Eddie told us that it was time to take “direct action.” He detailed our next steps: we would each proceed to our next scheduled period, then stand-up in front of the class and announce that we were closing the campus in honor of the dead at Kent State.
“All right, let’s go,” Eddie hollered, raising his fist.
Inspired, we followed him out of the low, concrete building and into the summer sunlight. As I peeled off and headed up a set of steps to my first class, doubts began to cloud my mind. Disrupting a class was serious; it went against everything I’d been taught in a lifetime of schooling. Could I be arrested? What if I was suspended or expelled? The only thing keeping me from being drafted into the Vietnam War was my student deferment.
I then thought of the many civil rights protests in Alabama and Mississippi that I’d seen on TV. Those men and women had marched knowing they would be clubbed and jailed. Hell, I was just a white kid at a crumby junior college, but I had been called to action. I would do my part.
The next thing I knew I was inside one of the two-story, white brick classroom buildings. I entered room 212 where my French class was already underway. I strode to the front of the small classroom and stood in front of two dozen, puzzled students.
“I’m sorry, but this class is cancelled,” I announced. The teacher, Monsieur Boyer, a balding, middle-aged European man who always dressed in a suit with a silk pocket handkerchief, stood back.
There was a long pause, but then a dozen students silently folded their notebooks and left the room. A few others held back, waiting to see what would come next. One male student stood up to protest. “Hey, I paid for this class and I want it to be held,” he said.
For the next ten minutes I debated with him about the Kent State tragedy, the Vietnam War and Nixon’s invasion of Cambodia. Mr. Boyer stood arms crossed, but said nothing. Through the windows I could see students streaming out of the next building.
The protest was working!
A few minutes later a college dean came on the public address system to announce that the campus was now officially closed.
I left the building and walked towards the main parking lot where a line of cars waited to exit. I felt elated. My first “direct action” was a success. Our voice was heard. We had stood up to Reagan and Nixon.
Those feelings were short-lived. The following Monday the campus was peaceful and we were back in class as if nothing had happened.
The remainder of 1970 seemed to unfold in slow motion. Although the CSN&Y song had urged us to “hear the drumming,” none was forthcoming. No more large-scale protests took place. Instead, Congress held an endless series of hearings on the Cambodian invasion.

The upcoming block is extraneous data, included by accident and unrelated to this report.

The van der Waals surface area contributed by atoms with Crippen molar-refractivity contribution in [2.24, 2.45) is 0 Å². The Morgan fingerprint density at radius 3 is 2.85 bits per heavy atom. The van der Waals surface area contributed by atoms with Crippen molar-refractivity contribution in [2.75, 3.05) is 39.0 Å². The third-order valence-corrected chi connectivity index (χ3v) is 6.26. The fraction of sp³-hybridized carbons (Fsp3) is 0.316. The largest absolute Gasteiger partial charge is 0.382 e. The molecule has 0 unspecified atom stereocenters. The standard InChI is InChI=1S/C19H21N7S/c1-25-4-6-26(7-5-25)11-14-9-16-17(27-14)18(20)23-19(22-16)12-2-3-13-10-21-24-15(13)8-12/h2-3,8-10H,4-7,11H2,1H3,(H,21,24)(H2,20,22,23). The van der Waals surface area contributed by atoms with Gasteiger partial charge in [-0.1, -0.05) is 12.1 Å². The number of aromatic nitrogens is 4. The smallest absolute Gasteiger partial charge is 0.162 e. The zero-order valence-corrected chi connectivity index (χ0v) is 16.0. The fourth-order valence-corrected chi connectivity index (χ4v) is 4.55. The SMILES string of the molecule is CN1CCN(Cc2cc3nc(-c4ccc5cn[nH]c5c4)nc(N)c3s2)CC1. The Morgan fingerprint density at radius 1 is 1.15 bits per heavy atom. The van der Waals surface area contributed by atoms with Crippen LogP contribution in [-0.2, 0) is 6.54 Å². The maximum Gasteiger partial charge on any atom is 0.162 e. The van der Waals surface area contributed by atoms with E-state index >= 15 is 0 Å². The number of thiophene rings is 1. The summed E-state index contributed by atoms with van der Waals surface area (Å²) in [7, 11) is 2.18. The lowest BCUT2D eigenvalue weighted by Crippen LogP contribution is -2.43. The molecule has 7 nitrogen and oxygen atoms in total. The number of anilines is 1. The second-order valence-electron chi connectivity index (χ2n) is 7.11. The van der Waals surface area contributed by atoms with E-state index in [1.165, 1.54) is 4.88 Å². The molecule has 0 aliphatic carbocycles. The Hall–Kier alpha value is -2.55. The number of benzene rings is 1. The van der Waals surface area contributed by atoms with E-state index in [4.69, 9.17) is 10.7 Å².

The year proved to be the annus horribilis of rock and roll: the Beatles broke-up in May, Jimi Hendrix and Janis Joplin both died of an overdose in the autumn and Jim Morrison succumbed six months later.
Although we could not know it at the time, the Kent State tragedy did mark a turning point in the Vietnam War and in university relations with student activists.
In the next few months, Nixon quietly ended the invasion of Cambodia and accelerated the withdrawal of U.S. troops from Vietnam. The troop level dropped from 500,000 in 1969 to less than 100,000 by the end of 1971 with the last U.S. Army troops leaving in January 1973. The draft was restructured as a lottery, then ended altogether.
The Kent State disaster also prompted conservative politicians like Nixon and Reagan to change their rhetoric. Campaigning for re-election in 1970, Reagan downplayed any disagreements with students and acknowledged their right to peacefully protest. As reporter Lou Cannon noted in his book Governor Reagan, “he was a disciplined campaigner who recognized the change in the public mood.”
The Kent State tragedy also marked a turning point in university relations with student activists. In an April 2010 article reflecting on the 40th anniversary of Kent State, The Chronicle of Higher Education noted that the killings “taught administrators to ‘never say never’ to student demands…Want an organization for human/labor/abortion/housing rights? Sure. Want an office and budget with that? No problem. Course credits? We can do that, too.”
We have now reached the 50th anniversary of the tragedy. Kent State officials had planned a memorial service which was to have featured a speech by Jane Fonda and a performance by David Crosby. However, the event was called off due to the virus lockdown.
Since no outdoor event will be held, the memorial site, a series of low granite slabs placed in a grove overlooking the shooting site, will bear silent witness. Each slab bears the names of one of the dead students: Allison B. Krause, Jeffrey G. Miller, Sandra L. Scheuer and William K. Schroeder. Had they lived, Allison and William would have turned 69 this year and Sandra and Jeffrey would have reached age 70.